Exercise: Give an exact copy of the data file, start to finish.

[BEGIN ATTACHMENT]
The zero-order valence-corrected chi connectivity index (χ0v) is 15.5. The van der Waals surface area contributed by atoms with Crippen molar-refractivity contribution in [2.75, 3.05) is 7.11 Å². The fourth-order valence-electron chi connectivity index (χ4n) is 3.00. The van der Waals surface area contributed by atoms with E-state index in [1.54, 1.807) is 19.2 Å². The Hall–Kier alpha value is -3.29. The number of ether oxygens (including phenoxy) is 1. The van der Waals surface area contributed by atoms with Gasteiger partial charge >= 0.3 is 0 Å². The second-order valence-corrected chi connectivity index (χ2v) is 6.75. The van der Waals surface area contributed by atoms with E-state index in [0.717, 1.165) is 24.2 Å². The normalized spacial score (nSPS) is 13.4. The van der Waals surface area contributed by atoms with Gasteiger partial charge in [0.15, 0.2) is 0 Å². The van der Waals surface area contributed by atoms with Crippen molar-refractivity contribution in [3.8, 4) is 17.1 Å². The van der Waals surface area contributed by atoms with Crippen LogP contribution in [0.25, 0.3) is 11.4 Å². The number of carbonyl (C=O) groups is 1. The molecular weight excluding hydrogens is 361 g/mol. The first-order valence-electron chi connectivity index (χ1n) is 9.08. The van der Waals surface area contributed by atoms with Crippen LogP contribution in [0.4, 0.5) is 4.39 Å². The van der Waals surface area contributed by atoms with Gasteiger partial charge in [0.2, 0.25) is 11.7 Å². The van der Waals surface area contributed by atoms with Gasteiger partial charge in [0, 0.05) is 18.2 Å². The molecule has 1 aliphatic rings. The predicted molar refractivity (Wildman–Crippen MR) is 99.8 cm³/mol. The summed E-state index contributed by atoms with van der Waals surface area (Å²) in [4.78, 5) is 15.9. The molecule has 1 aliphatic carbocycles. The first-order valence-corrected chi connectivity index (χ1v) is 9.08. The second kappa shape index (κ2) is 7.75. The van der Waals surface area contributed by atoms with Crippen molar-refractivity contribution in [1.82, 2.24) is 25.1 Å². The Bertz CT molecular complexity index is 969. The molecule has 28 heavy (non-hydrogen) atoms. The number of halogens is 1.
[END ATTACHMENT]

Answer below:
The zero-order valence-corrected chi connectivity index (χ0v) is 15.5. The van der Waals surface area contributed by atoms with Crippen molar-refractivity contribution in [2.75, 3.05) is 7.11 Å². The fourth-order valence-electron chi connectivity index (χ4n) is 3.00. The van der Waals surface area contributed by atoms with E-state index in [1.54, 1.807) is 19.2 Å². The Hall–Kier alpha value is -3.29. The number of ether oxygens (including phenoxy) is 1. The van der Waals surface area contributed by atoms with Gasteiger partial charge >= 0.3 is 0 Å². The second-order valence-corrected chi connectivity index (χ2v) is 6.75. The van der Waals surface area contributed by atoms with E-state index in [0.717, 1.165) is 24.2 Å². The normalized spacial score (nSPS) is 13.4. The van der Waals surface area contributed by atoms with Gasteiger partial charge in [0.15, 0.2) is 0 Å². The van der Waals surface area contributed by atoms with Crippen molar-refractivity contribution in [3.8, 4) is 17.1 Å². The van der Waals surface area contributed by atoms with Crippen LogP contribution in [0.25, 0.3) is 11.4 Å². The number of carbonyl (C=O) groups is 1. The molecular weight excluding hydrogens is 361 g/mol. The first-order valence-electron chi connectivity index (χ1n) is 9.08. The van der Waals surface area contributed by atoms with Crippen LogP contribution in [0.4, 0.5) is 4.39 Å². The van der Waals surface area contributed by atoms with Gasteiger partial charge in [0.2, 0.25) is 11.7 Å². The van der Waals surface area contributed by atoms with Gasteiger partial charge in [0, 0.05) is 18.2 Å². The molecule has 1 aliphatic rings. The predicted molar refractivity (Wildman–Crippen MR) is 99.8 cm³/mol. The summed E-state index contributed by atoms with van der Waals surface area (Å²) in [4.78, 5) is 15.9. The molecule has 1 aliphatic carbocycles. The first-order valence-corrected chi connectivity index (χ1v) is 9.08. The second kappa shape index (κ2) is 7.75. The van der Waals surface area contributed by atoms with Crippen molar-refractivity contribution in [1.82, 2.24) is 25.1 Å². The Bertz CT molecular complexity index is 969. The molecule has 28 heavy (non-hydrogen) atoms. The number of halogens is 1.